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Old 06-13-2009, 09:29 AM   #1
Affair
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How to get the "data type" of an "unknown variable" in "C Language" ?


Hi guys,

I am going to write a function which will do different operation base on the data type of the input parameter.

I am using C (Pure C, not C++).

The problem is that I do not know how to get the data type of the input parameter in C Language.

Can anyone tell me how to do this.
 
Old 06-13-2009, 10:00 AM   #2
Sergei Steshenko
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Quote:
Originally Posted by Affair View Post
Hi guys,

I am going to write a function which will do different operation base on the data type of the input parameter.

I am using C (Pure C, not C++).

The problem is that I do not know how to get the data type of the input parameter in C Language.

Can anyone tell me how to do this.
No way. "C" does not pass type info at runtime.
 
Old 06-13-2009, 11:42 AM   #3
bigearsbilly
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you cannot do it.
you can use variable arguments like printf does,
var_args

but what you suggest sounds silly.
if they are different types what sort of function is it?
a function should be a simple, cohesive operation operating
on a strict range of data.

what are you trying to do?
 
Old 06-13-2009, 09:26 PM   #4
Affair
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Thank you to all of you replying me. I think you two answered my question.

To "bigearsbilly", I am trying to implement "generic programming" in C.

Although it may be easier to implement in other languages, I just want to know if it can be done in C.
 
Old 06-13-2009, 09:37 PM   #5
graemef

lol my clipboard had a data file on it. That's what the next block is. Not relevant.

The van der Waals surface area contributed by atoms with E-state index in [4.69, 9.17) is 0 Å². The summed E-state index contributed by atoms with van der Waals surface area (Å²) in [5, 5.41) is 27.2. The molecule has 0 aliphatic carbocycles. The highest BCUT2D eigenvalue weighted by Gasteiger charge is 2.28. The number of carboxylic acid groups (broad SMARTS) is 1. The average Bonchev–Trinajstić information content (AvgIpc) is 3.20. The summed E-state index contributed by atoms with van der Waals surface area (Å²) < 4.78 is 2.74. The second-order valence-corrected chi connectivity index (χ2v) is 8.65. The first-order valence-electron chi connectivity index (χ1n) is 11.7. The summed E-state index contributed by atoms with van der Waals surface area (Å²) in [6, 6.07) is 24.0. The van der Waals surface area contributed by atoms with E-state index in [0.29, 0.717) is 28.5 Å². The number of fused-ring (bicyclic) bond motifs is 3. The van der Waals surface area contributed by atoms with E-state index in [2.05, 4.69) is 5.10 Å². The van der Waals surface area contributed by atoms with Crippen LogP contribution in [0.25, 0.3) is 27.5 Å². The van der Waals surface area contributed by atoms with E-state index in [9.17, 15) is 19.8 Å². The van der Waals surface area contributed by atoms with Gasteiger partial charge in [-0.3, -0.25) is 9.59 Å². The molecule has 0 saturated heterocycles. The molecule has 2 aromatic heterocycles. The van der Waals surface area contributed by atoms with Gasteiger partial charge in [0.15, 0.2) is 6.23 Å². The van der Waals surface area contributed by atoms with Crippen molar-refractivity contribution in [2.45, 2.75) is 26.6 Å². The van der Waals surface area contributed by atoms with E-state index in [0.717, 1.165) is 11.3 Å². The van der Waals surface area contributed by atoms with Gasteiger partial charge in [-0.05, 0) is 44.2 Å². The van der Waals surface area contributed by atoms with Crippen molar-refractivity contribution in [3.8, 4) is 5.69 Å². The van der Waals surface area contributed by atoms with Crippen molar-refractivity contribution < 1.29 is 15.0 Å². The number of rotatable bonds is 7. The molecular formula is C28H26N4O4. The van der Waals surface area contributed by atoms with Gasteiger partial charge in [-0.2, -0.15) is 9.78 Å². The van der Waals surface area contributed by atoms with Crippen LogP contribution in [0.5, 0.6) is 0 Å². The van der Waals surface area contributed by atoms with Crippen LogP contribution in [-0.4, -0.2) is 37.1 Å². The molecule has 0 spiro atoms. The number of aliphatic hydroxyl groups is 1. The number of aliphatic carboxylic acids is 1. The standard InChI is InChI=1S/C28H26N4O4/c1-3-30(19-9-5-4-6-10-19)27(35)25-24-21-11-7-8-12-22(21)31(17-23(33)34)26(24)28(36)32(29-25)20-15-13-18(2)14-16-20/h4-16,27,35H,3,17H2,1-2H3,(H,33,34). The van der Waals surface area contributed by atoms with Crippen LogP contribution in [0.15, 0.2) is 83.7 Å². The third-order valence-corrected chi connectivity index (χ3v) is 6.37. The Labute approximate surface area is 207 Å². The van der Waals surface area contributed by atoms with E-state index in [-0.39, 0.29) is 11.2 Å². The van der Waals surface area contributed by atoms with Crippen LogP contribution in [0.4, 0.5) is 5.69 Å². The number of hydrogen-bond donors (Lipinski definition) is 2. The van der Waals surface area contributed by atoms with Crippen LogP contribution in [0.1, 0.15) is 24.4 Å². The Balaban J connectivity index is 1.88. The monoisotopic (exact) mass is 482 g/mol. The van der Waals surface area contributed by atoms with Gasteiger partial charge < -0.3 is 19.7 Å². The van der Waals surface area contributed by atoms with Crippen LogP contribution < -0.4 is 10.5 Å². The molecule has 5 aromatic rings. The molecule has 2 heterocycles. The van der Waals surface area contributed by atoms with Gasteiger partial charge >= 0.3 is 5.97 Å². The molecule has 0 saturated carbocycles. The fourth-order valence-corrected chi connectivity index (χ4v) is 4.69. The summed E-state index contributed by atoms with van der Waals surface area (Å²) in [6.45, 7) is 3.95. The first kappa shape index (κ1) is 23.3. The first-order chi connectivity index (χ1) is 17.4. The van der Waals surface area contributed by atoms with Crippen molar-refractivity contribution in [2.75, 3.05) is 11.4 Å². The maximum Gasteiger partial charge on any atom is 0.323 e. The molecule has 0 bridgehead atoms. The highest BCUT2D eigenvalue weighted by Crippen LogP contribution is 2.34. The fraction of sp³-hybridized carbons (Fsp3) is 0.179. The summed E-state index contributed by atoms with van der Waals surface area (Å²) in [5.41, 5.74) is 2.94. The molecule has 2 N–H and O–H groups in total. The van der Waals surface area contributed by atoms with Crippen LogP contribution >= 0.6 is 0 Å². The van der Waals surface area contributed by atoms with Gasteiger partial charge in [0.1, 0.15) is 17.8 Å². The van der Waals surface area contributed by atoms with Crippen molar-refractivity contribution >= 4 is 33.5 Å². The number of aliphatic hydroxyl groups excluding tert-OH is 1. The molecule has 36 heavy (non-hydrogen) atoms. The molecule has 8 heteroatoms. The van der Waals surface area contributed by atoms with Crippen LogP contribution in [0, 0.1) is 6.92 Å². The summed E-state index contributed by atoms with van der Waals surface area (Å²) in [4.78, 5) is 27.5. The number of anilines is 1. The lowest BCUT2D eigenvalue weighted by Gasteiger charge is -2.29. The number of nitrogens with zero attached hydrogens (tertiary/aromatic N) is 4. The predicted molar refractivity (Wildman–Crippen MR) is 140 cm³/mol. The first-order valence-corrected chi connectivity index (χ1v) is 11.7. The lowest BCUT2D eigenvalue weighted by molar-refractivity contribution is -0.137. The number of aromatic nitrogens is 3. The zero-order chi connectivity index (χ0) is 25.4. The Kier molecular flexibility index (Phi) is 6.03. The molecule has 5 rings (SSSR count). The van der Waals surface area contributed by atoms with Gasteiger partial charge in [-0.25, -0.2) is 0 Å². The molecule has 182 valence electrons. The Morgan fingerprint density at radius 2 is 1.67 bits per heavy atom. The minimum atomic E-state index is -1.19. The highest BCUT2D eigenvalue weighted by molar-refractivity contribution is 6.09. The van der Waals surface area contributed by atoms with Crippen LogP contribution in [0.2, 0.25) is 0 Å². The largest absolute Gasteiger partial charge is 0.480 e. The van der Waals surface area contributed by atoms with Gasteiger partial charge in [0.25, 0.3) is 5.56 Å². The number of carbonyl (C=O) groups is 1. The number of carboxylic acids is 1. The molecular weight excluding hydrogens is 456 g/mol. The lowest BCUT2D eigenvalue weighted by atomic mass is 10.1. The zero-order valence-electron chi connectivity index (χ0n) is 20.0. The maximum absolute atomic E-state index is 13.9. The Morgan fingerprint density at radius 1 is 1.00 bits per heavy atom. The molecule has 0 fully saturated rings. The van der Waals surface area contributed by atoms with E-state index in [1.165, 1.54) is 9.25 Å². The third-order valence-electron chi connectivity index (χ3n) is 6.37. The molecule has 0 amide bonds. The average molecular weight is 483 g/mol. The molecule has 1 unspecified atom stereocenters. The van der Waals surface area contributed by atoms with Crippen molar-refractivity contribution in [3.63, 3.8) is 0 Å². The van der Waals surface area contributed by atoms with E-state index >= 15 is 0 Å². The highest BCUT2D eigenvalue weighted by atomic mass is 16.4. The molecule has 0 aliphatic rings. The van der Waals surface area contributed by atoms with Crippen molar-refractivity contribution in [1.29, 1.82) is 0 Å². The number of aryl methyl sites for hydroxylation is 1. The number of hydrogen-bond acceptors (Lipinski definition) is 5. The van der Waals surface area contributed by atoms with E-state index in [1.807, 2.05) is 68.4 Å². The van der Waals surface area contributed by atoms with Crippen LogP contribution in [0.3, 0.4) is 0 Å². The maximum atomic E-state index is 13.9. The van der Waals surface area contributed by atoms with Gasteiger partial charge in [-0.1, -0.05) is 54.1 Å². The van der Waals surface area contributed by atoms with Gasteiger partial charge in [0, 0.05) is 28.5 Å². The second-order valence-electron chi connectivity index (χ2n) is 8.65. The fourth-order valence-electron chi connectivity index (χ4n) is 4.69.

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I'm more of a C++ that C programmer but maybe you can mange it with void pointers or with a structure that is a union of the different types that you want to manage and (of course) an indicator of the actual type being passed in.
 
Old 06-13-2009, 09:49 PM   #6
fantas
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You could basically reinvent the wheel that C++ already has as a language feature. A basic approach could be (mixture C/C++ pseudo code):

Code:
struct TypeWithInfo
{
    void * linkeddata;
    uint32_t linkedtype;
};

TypeWithInfo GenerateType(uint32_t type)
{
    TypeWithInfo twi;

    switch (type)
    {
        case 0:
            twi.linkeddata = new SpecificType();
            twi.linkedtype = 0;
            break;

        // etc.
    }
    return twi;
}
void DestroyType(TypeWithInfo twi)
{
    switch (twi.linkedtype)
    {
        case 0:
            delete (SpecificType *) twi.linkeddata;
            break;

        // etc.
    }
}
Of course that's only really interesting for more complex types (allocated on the heap), as otherwise the data overhead would be too big.

(just noticed that while writing this reply that graemef at the same time had a remarkably similar idea)

Last edited by fantas; 06-13-2009 at 09:51 PM.
 
Old 06-13-2009, 10:21 PM   #7
graemef
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Quote:
Originally Posted by fantas View Post
(just noticed that while writing this reply that graemef at the same time had a remarkably similar idea)
But you reply came with the verbose switch
 
Old 06-18-2009, 04:11 PM   #8
kike_coello
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i don't think i understand your problem very well, you say that the program is gonna ask for input and then you want to be able to recognize weather the input is an integer, float, character, string, etc?

in that case you can take the input into a character string and check each character, if it finds that all characters are numbers, then you can assume its an integer, if it finds a period then its a float/double and if it finds a combination then its a string.

again, not sure i understood your problem. hope that helps.

Enrique
 
Old 06-20-2009, 12:30 PM   #9
ta0kira
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Quote:
Originally Posted by kike_coello View Post
in that case you can take the input into a character string and check each character, if it finds that all characters are numbers, then you can assume its an integer, if it finds a period then its a float/double and if it finds a combination then its a string.
A good way to do this is to attempt parsing from more organized to less organized. For example:
Code:
unsigned int -> int -> double -> char*
This can be done with strtoul, etc. by checking the *endptr to make sure it's either 0x00 or whitespace. If all numerical parsing fails, just take it as a string.
Kevin Barry
 
  


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